below is a long, detailed description of how the entire process played out for me. I chose to put all photos at the end. Read one part at a time and if there is some unclarity page down to see if there is a visual reference. I will be updating this page in the future with the hopes of writing a shorter cleaner installation write up, possibly with some measurements. This whole build is going to be centered around your ability to trial fit. You are going to need to trail fit the steel stock to steel stock, the fabbed C-channels to air box, the radiators to C-channel, the radiators to access holes in the air box, the length oh hoses.
More thoughts, Real pro workmanship would be to use hard line for all fluid connections. However for those of us who are not hardened professionals with god like skills the use of hose makes this installation very forgiving and easy to work with in this application. and now the write up. Enjoy
As you can see this combo of coolers Juuust barely fits. In another members scrap book he had smaller coolers laid down on the diagonal of the air box. I originally wanted to do it that way. the air flow to the radiator from the grill would basically be all but non affected. but these "Be-Cool" radiators would not lay down. One would and did, the other would not because of that center support piece. It was sooo close. even if they did I couldnt think of a good way to mount them there. would also make for trouble shooting more difficult? So I decided to build very simple frames (two "C channels") to sandwich these radiators. and I was coming home one night and saw what looked liked a welding light show from a backyard accross the street. I knocked on his door and to my delight he was very happy to throw down some welds for me.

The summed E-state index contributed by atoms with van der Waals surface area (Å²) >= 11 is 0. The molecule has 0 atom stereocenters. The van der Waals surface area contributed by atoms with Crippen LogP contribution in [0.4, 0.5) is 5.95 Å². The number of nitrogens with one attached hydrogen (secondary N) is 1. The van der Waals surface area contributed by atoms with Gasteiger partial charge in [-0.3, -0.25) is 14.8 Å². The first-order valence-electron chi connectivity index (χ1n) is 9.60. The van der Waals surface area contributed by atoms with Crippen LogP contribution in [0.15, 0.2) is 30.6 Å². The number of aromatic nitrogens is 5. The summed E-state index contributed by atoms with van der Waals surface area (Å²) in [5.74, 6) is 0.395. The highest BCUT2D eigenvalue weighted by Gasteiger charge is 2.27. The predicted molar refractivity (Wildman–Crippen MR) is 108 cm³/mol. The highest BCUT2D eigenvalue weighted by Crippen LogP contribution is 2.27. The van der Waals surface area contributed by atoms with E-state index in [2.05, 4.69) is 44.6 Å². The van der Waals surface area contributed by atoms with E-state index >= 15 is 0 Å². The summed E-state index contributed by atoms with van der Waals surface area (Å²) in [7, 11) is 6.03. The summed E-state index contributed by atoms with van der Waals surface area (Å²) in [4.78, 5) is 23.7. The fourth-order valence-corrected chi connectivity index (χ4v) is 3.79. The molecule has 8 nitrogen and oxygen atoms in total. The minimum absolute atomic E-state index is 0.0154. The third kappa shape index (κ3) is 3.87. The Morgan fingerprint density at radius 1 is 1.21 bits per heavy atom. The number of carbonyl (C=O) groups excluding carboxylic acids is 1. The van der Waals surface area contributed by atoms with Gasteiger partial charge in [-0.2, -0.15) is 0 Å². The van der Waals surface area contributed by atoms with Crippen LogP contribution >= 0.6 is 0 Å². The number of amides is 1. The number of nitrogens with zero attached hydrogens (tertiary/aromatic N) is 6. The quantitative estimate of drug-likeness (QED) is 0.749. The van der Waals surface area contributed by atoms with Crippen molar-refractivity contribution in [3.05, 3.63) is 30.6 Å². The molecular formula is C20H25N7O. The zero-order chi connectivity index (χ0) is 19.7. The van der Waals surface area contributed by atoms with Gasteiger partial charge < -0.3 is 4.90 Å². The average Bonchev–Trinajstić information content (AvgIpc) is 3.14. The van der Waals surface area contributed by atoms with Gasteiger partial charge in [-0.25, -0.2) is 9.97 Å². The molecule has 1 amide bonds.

The how to:
I got some pieces of wood and trial fitted them inbetween the walls of the radiator housing. Important! make sure that you will have room on the ends to get a wrench in there to tighten the push lock fittings. I messed up the top rail. I got all the way to install and had to take it out and cut it because the fitting would screw in and stop because there was material in the way (see photo with red dotted lines, I had to cut there)
back to the story. When I was happy I had my measurements. I had the C channel welded, using the corner and the 1" stock. The stock was welded to the corner with a metal nail inbetween the two (if you look real close in the photo you can see the gap it made. This gap will also act as a drain for any liquids that collect in there. nice =) when it was done I took it accross the street to the car and got inside the engine bay. I then took small pieces of 1" stock to use as the tabs to fasten this to the car. I used exsisting holes to determine where these would be placed. There are more than one to choose from. use your best judment. I went back accross the street and told him where to weld. He tack welded, went back accross the street. made adjustments and had him welded it for good. Next I took a nail and went from the back, through the exsisting holes, and made some scratches. Now I knew where to drill holes through the tabs. I also had to drill through some of the frame. youll see if you do something similar, no big deal just had to widen the hole. not too much of a PITA. Drill them out. your C channels are now made. Paint them. I used epoxy black for metal from home depot.